A permit has been issued for the construction of a four-story, eight-unit residential building at 203-09 Diamond Street in Norris Square, North Philadelphia. The structure will replace a vehicle maintenance facility located at the northeast corner of Diamond Street and North Philip Street. The structure will rise from a 2,304-square-foot footprint and will contain 11,520 square feet of floor space. Permits list Blackrock Capital LLC as the owner, Nicholas Coulter of KCA Design Associates, LLC as the architect, and Adam Pearlman as the contractor. Construction is expected to cost $800,000.
Renderings show an understated yet elegant structure with a rusticated red brick façade, cantilevered sections clad in dark metal panels, and floor-to-ceiling windows and Juliet balconies facing Diamond Street. Beige bands at the base, along the floorplates, and at the cornice add a light touch to an otherwise dark composition and provide a horizontal element to counterbalance vertical projecting piers.
Ground-level sconces will further enliven the pedestrian experience at the sidewalk, which will already be greatly boosted by the virtue of having a street wall-aligned residential building replacing a fenced-in parking lot. The only detraction from the pedestrian experience will be the removal of a plain yet uplifting mural that graces the lot wall of the auto maintenance facility, as reviewed in YIMBY’s last update on the project from December of last year. The mural, which shows an allegory of international cooperation, was painted as a youth works project in 1996.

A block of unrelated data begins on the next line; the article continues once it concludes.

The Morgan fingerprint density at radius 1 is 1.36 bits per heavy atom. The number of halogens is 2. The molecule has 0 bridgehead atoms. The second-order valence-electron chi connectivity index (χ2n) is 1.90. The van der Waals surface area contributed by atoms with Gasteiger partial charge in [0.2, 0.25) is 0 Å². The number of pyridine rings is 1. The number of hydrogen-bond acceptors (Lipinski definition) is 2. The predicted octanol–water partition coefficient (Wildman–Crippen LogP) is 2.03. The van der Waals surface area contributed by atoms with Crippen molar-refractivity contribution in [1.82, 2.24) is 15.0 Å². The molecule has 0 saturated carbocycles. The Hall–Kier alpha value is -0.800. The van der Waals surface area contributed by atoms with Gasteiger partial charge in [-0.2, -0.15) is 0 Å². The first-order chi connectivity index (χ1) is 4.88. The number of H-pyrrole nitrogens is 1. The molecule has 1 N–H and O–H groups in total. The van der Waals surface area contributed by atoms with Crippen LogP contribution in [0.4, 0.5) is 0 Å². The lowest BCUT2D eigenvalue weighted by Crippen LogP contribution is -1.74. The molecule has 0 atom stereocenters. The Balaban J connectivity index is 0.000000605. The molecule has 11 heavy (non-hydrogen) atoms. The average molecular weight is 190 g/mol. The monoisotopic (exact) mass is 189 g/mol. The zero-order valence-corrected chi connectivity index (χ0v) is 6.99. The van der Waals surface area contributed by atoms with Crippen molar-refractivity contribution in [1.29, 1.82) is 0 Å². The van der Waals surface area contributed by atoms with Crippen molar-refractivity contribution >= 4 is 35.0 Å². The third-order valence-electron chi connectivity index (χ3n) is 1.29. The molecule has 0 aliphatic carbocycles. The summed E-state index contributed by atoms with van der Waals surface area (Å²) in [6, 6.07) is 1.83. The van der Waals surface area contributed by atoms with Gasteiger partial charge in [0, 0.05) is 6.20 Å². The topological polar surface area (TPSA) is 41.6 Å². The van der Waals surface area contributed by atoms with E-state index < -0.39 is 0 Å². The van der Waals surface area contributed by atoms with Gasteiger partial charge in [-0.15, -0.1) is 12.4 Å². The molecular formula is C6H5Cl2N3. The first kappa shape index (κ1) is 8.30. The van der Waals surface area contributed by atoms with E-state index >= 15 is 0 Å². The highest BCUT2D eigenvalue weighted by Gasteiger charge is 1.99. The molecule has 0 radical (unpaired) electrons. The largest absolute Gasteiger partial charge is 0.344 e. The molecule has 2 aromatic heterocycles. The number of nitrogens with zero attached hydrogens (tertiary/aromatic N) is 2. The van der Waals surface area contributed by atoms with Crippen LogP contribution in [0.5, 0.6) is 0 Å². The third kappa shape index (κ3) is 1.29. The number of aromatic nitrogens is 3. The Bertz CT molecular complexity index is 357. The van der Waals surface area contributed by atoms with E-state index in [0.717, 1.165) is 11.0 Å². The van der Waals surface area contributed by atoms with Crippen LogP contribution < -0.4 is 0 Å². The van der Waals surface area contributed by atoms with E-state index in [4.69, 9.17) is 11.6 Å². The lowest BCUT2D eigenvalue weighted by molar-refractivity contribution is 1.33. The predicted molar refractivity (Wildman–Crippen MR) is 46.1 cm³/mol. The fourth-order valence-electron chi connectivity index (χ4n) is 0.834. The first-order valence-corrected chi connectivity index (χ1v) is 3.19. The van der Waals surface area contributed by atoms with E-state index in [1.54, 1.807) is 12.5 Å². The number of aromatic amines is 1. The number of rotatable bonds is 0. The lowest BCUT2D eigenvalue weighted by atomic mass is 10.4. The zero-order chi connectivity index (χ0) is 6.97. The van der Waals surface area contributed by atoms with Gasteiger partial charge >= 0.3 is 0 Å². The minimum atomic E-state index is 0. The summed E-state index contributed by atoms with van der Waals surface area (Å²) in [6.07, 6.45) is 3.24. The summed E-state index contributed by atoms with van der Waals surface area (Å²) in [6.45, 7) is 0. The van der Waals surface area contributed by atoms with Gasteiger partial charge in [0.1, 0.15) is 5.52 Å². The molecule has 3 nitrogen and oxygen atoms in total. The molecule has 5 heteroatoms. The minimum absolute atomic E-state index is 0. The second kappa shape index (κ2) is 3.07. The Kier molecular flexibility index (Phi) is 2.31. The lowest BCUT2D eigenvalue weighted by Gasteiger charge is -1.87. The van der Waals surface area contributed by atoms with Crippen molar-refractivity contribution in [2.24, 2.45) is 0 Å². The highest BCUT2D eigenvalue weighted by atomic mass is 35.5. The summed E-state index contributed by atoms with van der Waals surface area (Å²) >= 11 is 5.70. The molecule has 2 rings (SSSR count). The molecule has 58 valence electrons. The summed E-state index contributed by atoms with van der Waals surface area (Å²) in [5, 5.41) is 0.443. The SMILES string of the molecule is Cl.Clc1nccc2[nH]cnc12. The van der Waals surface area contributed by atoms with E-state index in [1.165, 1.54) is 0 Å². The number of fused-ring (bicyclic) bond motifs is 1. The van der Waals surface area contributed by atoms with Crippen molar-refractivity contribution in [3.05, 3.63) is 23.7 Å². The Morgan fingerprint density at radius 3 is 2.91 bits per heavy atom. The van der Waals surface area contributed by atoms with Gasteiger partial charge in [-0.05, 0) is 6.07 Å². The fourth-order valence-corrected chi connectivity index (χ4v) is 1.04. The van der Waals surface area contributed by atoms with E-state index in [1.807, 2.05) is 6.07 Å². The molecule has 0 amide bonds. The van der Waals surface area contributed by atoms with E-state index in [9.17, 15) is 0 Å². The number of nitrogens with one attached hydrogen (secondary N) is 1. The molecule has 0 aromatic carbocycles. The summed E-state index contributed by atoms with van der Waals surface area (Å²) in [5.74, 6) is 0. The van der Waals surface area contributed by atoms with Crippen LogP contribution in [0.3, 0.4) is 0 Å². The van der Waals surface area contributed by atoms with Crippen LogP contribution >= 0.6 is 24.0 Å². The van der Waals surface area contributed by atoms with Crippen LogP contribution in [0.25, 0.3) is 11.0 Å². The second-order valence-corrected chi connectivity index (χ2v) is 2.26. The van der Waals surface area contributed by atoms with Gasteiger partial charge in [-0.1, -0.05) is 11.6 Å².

Floor plans and elevations indicate that the building will include a cellar, which will feature two recreation spaces, storage, and mechanical space, and will receive natural light via sunken light wells. Each of the main floors will hold two units, with one-bedroom apartments at the ground floor and two-bedroom units on each floor above. A shared resident deck will span nearly the entirety of the roof and will offer dramatic skyline views, given the structure’s future prominence above its low-rise surroundings.
The surrounding neighborhood managed to retain much of its prewar building stock. However, plenty of vacant and underbuilt sites remain scattered across the surrounding blocks, which promise to offer fertile ground for future construction. A variety of new projects are in various stages of progress or have been recently finished along North 2nd Street and North American Street, which run a half a block to the east and a block to the west, respectively. The area maintains appeal for further construction with its adjacency to the Market-Frankford Line, access to nearby Norris Square Park, ten-minute walking distance to the retail district in Fishtown to the south, and 15-minute walking proximity to Temple University to the west.